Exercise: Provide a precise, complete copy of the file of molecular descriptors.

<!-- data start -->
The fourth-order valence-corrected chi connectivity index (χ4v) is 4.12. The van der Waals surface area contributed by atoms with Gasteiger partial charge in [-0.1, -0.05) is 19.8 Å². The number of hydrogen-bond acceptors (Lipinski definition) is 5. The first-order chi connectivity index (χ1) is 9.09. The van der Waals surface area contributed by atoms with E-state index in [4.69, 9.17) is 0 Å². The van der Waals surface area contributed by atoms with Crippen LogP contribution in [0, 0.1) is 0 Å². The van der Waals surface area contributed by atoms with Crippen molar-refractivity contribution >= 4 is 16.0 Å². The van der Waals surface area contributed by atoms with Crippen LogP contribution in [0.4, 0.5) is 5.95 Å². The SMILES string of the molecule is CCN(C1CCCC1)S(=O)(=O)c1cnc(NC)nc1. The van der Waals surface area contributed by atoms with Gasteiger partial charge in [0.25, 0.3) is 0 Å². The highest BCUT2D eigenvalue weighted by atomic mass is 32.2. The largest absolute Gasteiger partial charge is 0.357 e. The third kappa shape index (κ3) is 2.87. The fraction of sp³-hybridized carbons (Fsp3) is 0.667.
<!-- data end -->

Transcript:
The fourth-order valence-corrected chi connectivity index (χ4v) is 4.12. The van der Waals surface area contributed by atoms with Gasteiger partial charge in [-0.1, -0.05) is 19.8 Å². The number of hydrogen-bond acceptors (Lipinski definition) is 5. The first-order chi connectivity index (χ1) is 9.09. The van der Waals surface area contributed by atoms with E-state index in [4.69, 9.17) is 0 Å². The van der Waals surface area contributed by atoms with Crippen LogP contribution in [0, 0.1) is 0 Å². The van der Waals surface area contributed by atoms with Crippen molar-refractivity contribution >= 4 is 16.0 Å². The van der Waals surface area contributed by atoms with Crippen LogP contribution in [0.4, 0.5) is 5.95 Å². The SMILES string of the molecule is CCN(C1CCCC1)S(=O)(=O)c1cnc(NC)nc1. The van der Waals surface area contributed by atoms with Gasteiger partial charge in [0.25, 0.3) is 0 Å². The highest BCUT2D eigenvalue weighted by atomic mass is 32.2. The largest absolute Gasteiger partial charge is 0.357 e. The third kappa shape index (κ3) is 2.87. The fraction of sp³-hybridized carbons (Fsp3) is 0.667.